President Trump appears to recognize that the conflict is not about specific borders, but about the Arabs’ total opposition to Israel’s existence. Israel could be on its way to a full annexation of Judea and Samaria.
Shortly before the Israeli elections, Prime Minister Benjamin Netanyahu vowed to extend Israeli sovereignty to all Israeli settlements in Judea and Samaria: “I am going to apply Israeli sovereignty, but I don’t distinguish between settlement blocs and isolated settlements. From my perspective, each of those settlement points is Israeli. We have responsibility [for them] as the government of Israel. I don’t uproot any, and I won’t transfer them to the sovereignty of the Palestinians. I take care of them all,” he said.
Netanyahu also told Trump regarding the peace plan that “… there can’t be the removal of even one settlement, and [that Israel insists on] our continued control of all the territory to the west of the Jordan”.
Netanyahu’s pledge caused a meltdown among certain American Jewish groups, nine of whom wrote a letter to Trump, pleading with him to stop Netanyahu from fulfilling his pledge of annexation.
However, US Secretary of State Mike Pompeo was recently asked whether he thought that Netanyahu’s pledge of annexation would hurt Trump’s peace plan and he said that he did not think so. “I think that the vision that we’ll lay out is going to represent a significant change from the model that’s been used,” said Pompeo. Already in late March, US Ambassador to Israel David Friedman said about the current administration’s concern for Israeli security, “How can we kick the can down the road and leave this to our successors? … Can we leave this to an administration that may not understand the existential risk to Israel if Judea and Samaria are overcome by terrorism in the manner that befell the Gaza Strip after the IDF withdrew from this territory? Can we leave this to an administration that may not understand the need for Israel to maintain overriding security control of Judea and Samaria and a permanent defense position in the Jordan valley?” Pompeo’s indication that there is no contradiction between a potential Israeli annexation of Jewish communities beyond the green line and Trump’s peace plan represents a groundbreaking paradigm shift in US-Israeli relations. For decades, the international community, including the US, as well as the left in Israel and abroad, insisted that a Jewish presence in Judea and Samaria undermines peace. For the first time ever, a US president appears to think differently. This is a fact that could shift decades of perceptions on the topic.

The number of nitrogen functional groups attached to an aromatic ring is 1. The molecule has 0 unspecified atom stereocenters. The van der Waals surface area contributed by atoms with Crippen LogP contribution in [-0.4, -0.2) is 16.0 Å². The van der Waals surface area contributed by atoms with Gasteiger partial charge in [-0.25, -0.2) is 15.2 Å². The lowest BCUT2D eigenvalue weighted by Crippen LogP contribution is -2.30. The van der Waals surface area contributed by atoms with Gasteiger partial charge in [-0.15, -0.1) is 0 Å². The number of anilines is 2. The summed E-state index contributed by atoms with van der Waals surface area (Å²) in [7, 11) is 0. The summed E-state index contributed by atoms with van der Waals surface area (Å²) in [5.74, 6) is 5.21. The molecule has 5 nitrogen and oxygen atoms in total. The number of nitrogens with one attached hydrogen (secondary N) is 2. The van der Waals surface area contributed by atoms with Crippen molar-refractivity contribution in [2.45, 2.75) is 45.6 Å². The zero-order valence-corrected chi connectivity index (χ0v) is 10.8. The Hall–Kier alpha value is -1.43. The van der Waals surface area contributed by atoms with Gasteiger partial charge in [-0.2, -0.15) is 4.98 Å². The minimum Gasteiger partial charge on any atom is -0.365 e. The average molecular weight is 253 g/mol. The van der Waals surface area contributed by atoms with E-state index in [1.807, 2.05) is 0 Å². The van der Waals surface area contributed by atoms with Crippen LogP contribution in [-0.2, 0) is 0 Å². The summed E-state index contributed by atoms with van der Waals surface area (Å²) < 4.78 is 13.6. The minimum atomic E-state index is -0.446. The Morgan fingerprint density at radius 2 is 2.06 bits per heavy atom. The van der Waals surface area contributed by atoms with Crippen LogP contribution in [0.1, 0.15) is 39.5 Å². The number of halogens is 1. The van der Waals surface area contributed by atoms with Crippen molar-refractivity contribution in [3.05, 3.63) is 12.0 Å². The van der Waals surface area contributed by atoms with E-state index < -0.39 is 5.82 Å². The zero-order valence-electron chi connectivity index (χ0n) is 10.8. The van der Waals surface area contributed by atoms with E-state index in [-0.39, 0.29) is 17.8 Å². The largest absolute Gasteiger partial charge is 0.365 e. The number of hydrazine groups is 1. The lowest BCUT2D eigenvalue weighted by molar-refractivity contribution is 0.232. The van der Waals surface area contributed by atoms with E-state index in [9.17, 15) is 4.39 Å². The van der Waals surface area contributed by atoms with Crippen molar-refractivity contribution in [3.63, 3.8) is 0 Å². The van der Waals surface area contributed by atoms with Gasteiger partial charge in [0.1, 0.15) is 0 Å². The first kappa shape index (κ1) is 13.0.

“Pompeo’s remarks are the latest signal that the Trump peace plan, if it’s ever presented, will bear no resemblance to previous models of a two-state solution. Instead, the plan seems designed to perpetuate isolated areas of limited Palestinian autonomy under overall Israeli control, including annexed settlements,” said Dan Shapiro, former US ambassador to Israel and currently a fellow at Tel Aviv University’s Institute for National Security Studies.
Shapiro makes it sound as if that is a bad thing. It is not:
Most main Israeli settlement blocs are adjacent to the narrow 1949 ceasefire lines and are important components of Israel’s security. A complete Israeli withdrawal to the 1949 ceasefire lines (pre-1967 green line) in the context of a two-state solution would greatly expose Jerusalem, metropolitan Tel Aviv and Ben Gurion airport to terrorists taking advantage of the commanding heights of Judea and Samaria. Critics demand that Israel exposes itself to security threats that no other country in the world would accept.
Unlike its predecessors, the Trump administration appears to recognize that the conflict is not about specific borders, but about the Arabs’ total opposition to Israel’s existence within any boundaries. Unlike the rest of the international community, the Trump administration seems to understand that the two-state solution has failed because the Palestinian Authority (PA) is not prepared to accept Israel’s existence and shoulder the responsibilities of statehood. The two-state mantra itself has become an obstacle to peace and a political weapon to put constant pressure on Israel. A fully independent PA state would become a terrorist state threatening Israel’s security. In 2018, Netanyahu said that the PA Arabs should have all the powers to govern themselves but no power to threaten Israel. Instead of labels, Netanyahu stressed the need for content with solutions that do not undermine Israel’s security.
What many international observers deliberately ignore is that full national independence is not an automatic right for anyone, as evidenced by the experience of stateless peoples such as the Kurds, for example. The same international community that rejects the establishment of the world’s first Kurdish state hypocritically demands the establishment of a 22nd Arab state.
The PA Arabs have rejected statehood more than any other group in the world. By consistently prioritizing Israel’s destruction over its own independence, the PA has effectively disqualified itself as a candidate for full statehood. It can only be hoped that the US is only the first of many to realize this fact.
Judith Bergman is a columnist and political analyst and a fellow with the Gatestone Institute.